Welcome to Write Away the brand new
writing forum for Project Read learners!

We've redesigned our blog so that adult learners working at Project Read can share what they have written with other learners, tutors, and the public. There are a few simple guidelines to be aware of.
  1. This is a moderated site, so submissions and comments will first be reviewed before being approved and published.
  2. Adult learners submitting their writing have the option of using their first name (only) or using "anonymous" for authorship.
  3. We wish to honor the writing efforts of the adult learner/authors, so no major copy editing will be applied, but we may suggest minor corrections in consultation with the author.
  4. Only active Project Read learners are eligible to submit their writing to the Write Away blog and there are two ways of doing this: send submissions via email to projectread@sfpl.org, or stop by the office with a hard copy of your writing.
  5. The views and opinions expressed on this web site are solely those of the original authors and contributors. These views and opinions do not represent those of the San Francisco Public Library and/or the City and County of San Francisco.

Friday, June 09, 2006

Tips for Tutors: Topics from the Tutor Round Table Meeting on June 6th

At the Tutor Round Table meeting in June we discussed some common challenges faced by Project Read tutor/learner teams.

  • One tutor at the meeting mentioned that her learner has difficulty understanding how and why punctuation is used. This problem occurs when reading and writing.

One suggestion offered involved using the technique of DUET READING to help the learner understand how punctuation is used to add meaning to any style of writing. As you recall in duet reading the tutor and learner read a text simultaneously. In this way, the learner can begin to hear how punctuation influences the flow of reading and the meaning of what is being read.

To help beginning writers understand the nuances of grammar and punctuation we have handy FREE books available in the Project Read office. Two that might be hepful are: Punctuation Power: Punctuation and How to Use it, and Write All About It.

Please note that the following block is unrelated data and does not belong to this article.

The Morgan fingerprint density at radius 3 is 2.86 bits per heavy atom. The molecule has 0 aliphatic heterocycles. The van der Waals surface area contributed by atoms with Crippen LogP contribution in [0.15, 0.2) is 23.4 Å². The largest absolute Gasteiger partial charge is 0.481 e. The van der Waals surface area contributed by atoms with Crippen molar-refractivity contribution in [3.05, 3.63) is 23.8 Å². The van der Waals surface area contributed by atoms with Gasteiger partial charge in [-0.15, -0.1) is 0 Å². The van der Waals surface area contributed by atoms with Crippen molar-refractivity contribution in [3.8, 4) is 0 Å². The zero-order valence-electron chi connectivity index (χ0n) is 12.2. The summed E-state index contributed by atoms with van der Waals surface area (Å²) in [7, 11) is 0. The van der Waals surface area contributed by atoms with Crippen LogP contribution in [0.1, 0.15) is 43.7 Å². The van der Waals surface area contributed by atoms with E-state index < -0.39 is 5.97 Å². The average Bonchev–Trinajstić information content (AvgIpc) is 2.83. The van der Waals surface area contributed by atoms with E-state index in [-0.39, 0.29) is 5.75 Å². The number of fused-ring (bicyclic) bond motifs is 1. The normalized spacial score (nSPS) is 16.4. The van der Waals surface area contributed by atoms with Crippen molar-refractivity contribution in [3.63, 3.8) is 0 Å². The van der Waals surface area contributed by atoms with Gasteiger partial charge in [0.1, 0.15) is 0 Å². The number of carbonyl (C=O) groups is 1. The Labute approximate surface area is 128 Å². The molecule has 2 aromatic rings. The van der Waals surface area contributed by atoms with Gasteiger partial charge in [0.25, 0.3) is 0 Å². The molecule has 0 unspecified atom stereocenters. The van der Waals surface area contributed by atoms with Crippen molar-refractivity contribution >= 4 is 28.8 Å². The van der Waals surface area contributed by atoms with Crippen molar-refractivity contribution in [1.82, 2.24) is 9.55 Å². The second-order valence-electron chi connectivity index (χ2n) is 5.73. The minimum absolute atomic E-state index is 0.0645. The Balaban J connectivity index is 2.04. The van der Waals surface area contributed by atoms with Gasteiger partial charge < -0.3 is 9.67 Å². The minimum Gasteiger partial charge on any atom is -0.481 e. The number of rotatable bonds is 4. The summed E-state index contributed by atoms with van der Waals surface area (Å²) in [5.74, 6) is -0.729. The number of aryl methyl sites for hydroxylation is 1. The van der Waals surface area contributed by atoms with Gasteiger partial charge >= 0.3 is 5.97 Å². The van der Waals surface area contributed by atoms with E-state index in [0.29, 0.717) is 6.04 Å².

• We also discussed the challenge of teaching an adult learner about the structure of writing and how important it is to express oneself clearly in order for others to undersand what you've written.
It is always important to get the adult learner writing as much as possible. Even if the writing is done in a personal journal which is not shared with the tutor, this is still a valuable exercise for the leaner because it helps him or her become comfortable getting their thoughts down on paper. Other writing strategies you might try include dialog journals that are passed back and forth between the tutor and learner, and response writing in which the learner is writing his or her thoughts in response to a picture from a newspaper, magazine, or photo album.

  • Another tutor spoke about the word substitutions her learner often makes when reading aloud. The word substituted will often have just one incorrect letter which of course creates an entirely different word. For example the word blend may be substituted for the word bend.
It was suggested that the tutor might ask that the learner read the sentence again and hope that the mistake is corrected using the contextual clues in the sentence. Also, the tutor can isolate the misread word and create a quick word pattern exercise to show the difference between the correct word and the word that was read.

Join us for the next Tutor Round Table Meeting on Tuesday, July 11, from 6:00 - 7:00 pm in the Project Read Conference Room.

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